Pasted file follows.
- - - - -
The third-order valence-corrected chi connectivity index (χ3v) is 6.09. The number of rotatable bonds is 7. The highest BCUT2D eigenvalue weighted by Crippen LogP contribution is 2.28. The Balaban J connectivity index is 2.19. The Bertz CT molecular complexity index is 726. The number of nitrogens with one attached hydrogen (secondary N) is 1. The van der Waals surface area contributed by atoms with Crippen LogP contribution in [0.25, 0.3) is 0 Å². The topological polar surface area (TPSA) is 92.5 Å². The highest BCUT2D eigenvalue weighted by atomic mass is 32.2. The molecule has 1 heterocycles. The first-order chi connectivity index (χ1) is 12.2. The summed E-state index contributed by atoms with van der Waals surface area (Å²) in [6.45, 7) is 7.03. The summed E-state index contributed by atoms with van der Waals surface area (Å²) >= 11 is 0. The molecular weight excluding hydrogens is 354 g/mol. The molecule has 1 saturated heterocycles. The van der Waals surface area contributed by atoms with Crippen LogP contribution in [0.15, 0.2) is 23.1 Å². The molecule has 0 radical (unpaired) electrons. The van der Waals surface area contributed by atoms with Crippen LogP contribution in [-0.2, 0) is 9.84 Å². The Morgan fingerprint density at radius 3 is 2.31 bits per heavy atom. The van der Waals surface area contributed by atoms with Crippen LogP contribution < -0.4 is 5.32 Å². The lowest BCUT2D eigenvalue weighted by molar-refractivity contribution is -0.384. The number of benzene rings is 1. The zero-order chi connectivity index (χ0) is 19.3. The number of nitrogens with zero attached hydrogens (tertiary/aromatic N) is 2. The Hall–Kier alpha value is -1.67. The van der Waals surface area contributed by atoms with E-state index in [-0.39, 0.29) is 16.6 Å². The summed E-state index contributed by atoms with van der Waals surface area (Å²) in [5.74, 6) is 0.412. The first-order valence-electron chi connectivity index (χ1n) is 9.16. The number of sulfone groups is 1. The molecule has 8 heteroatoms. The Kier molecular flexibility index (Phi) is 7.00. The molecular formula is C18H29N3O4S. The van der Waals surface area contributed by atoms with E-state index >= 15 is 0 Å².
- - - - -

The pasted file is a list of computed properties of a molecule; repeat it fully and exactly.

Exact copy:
The third-order valence-corrected chi connectivity index (χ3v) is 6.09. The number of rotatable bonds is 7. The highest BCUT2D eigenvalue weighted by Crippen LogP contribution is 2.28. The Balaban J connectivity index is 2.19. The Bertz CT molecular complexity index is 726. The number of nitrogens with one attached hydrogen (secondary N) is 1. The van der Waals surface area contributed by atoms with Crippen LogP contribution in [0.25, 0.3) is 0 Å². The topological polar surface area (TPSA) is 92.5 Å². The highest BCUT2D eigenvalue weighted by atomic mass is 32.2. The molecule has 1 heterocycles. The first-order chi connectivity index (χ1) is 12.2. The summed E-state index contributed by atoms with van der Waals surface area (Å²) in [6.45, 7) is 7.03. The summed E-state index contributed by atoms with van der Waals surface area (Å²) >= 11 is 0. The molecular weight excluding hydrogens is 354 g/mol. The molecule has 1 saturated heterocycles. The van der Waals surface area contributed by atoms with Crippen LogP contribution in [0.15, 0.2) is 23.1 Å². The molecule has 0 radical (unpaired) electrons. The van der Waals surface area contributed by atoms with Crippen LogP contribution in [-0.2, 0) is 9.84 Å². The Morgan fingerprint density at radius 3 is 2.31 bits per heavy atom. The van der Waals surface area contributed by atoms with Crippen LogP contribution < -0.4 is 5.32 Å². The lowest BCUT2D eigenvalue weighted by molar-refractivity contribution is -0.384. The number of benzene rings is 1. The zero-order chi connectivity index (χ0) is 19.3. The number of nitrogens with zero attached hydrogens (tertiary/aromatic N) is 2. The Hall–Kier alpha value is -1.67. The van der Waals surface area contributed by atoms with E-state index in [-0.39, 0.29) is 16.6 Å². The summed E-state index contributed by atoms with van der Waals surface area (Å²) in [5.74, 6) is 0.412. The first-order valence-electron chi connectivity index (χ1n) is 9.16. The number of sulfone groups is 1. The molecule has 8 heteroatoms. The Kier molecular flexibility index (Phi) is 7.00. The molecular formula is C18H29N3O4S. The van der Waals surface area contributed by atoms with E-state index >= 15 is 0 Å².